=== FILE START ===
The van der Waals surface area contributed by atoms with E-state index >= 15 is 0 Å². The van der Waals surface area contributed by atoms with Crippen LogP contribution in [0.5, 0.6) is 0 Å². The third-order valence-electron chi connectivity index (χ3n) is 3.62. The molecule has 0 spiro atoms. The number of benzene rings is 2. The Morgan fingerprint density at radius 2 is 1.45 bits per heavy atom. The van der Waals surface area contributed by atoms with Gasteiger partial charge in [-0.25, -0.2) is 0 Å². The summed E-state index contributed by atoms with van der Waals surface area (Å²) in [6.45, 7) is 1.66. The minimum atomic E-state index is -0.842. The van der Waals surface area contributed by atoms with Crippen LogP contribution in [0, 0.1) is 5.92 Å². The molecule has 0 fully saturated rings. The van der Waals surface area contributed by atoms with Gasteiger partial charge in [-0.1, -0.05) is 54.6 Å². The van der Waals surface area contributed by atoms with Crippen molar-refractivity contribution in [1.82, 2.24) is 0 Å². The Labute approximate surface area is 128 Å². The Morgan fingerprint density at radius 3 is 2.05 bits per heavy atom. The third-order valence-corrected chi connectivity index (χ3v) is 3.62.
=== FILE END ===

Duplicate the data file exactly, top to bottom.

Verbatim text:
The van der Waals surface area contributed by atoms with E-state index >= 15 is 0 Å². The van der Waals surface area contributed by atoms with Crippen LogP contribution in [0.5, 0.6) is 0 Å². The third-order valence-electron chi connectivity index (χ3n) is 3.62. The molecule has 0 spiro atoms. The number of benzene rings is 2. The Morgan fingerprint density at radius 2 is 1.45 bits per heavy atom. The van der Waals surface area contributed by atoms with Gasteiger partial charge in [-0.25, -0.2) is 0 Å². The summed E-state index contributed by atoms with van der Waals surface area (Å²) in [6.45, 7) is 1.66. The minimum atomic E-state index is -0.842. The van der Waals surface area contributed by atoms with Crippen LogP contribution in [0, 0.1) is 5.92 Å². The molecule has 0 fully saturated rings. The van der Waals surface area contributed by atoms with Gasteiger partial charge in [-0.1, -0.05) is 54.6 Å². The van der Waals surface area contributed by atoms with Crippen molar-refractivity contribution in [1.82, 2.24) is 0 Å². The Labute approximate surface area is 128 Å². The Morgan fingerprint density at radius 3 is 2.05 bits per heavy atom. The third-order valence-corrected chi connectivity index (χ3v) is 3.62.